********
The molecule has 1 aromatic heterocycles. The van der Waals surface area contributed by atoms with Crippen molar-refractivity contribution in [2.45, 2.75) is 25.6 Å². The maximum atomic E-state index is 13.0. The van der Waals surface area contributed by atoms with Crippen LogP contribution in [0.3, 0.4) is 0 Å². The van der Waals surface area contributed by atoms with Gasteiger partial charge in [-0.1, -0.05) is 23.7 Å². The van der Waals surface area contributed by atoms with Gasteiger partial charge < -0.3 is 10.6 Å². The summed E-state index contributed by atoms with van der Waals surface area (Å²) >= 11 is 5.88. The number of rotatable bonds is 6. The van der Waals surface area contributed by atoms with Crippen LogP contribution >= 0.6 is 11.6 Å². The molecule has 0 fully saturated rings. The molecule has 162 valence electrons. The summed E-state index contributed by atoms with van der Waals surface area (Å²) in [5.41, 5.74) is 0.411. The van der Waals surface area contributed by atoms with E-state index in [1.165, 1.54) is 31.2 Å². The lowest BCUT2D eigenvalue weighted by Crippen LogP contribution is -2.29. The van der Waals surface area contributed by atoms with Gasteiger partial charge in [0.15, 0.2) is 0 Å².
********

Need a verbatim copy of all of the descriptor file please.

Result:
The molecule has 1 aromatic heterocycles. The van der Waals surface area contributed by atoms with Crippen molar-refractivity contribution in [2.45, 2.75) is 25.6 Å². The maximum atomic E-state index is 13.0. The van der Waals surface area contributed by atoms with Crippen LogP contribution in [0.3, 0.4) is 0 Å². The van der Waals surface area contributed by atoms with Gasteiger partial charge in [-0.1, -0.05) is 23.7 Å². The van der Waals surface area contributed by atoms with Gasteiger partial charge < -0.3 is 10.6 Å². The summed E-state index contributed by atoms with van der Waals surface area (Å²) >= 11 is 5.88. The number of rotatable bonds is 6. The van der Waals surface area contributed by atoms with Crippen LogP contribution >= 0.6 is 11.6 Å². The molecule has 0 fully saturated rings. The molecule has 162 valence electrons. The summed E-state index contributed by atoms with van der Waals surface area (Å²) in [5.41, 5.74) is 0.411. The van der Waals surface area contributed by atoms with E-state index in [1.165, 1.54) is 31.2 Å². The lowest BCUT2D eigenvalue weighted by Crippen LogP contribution is -2.29. The van der Waals surface area contributed by atoms with Gasteiger partial charge in [0.15, 0.2) is 0 Å².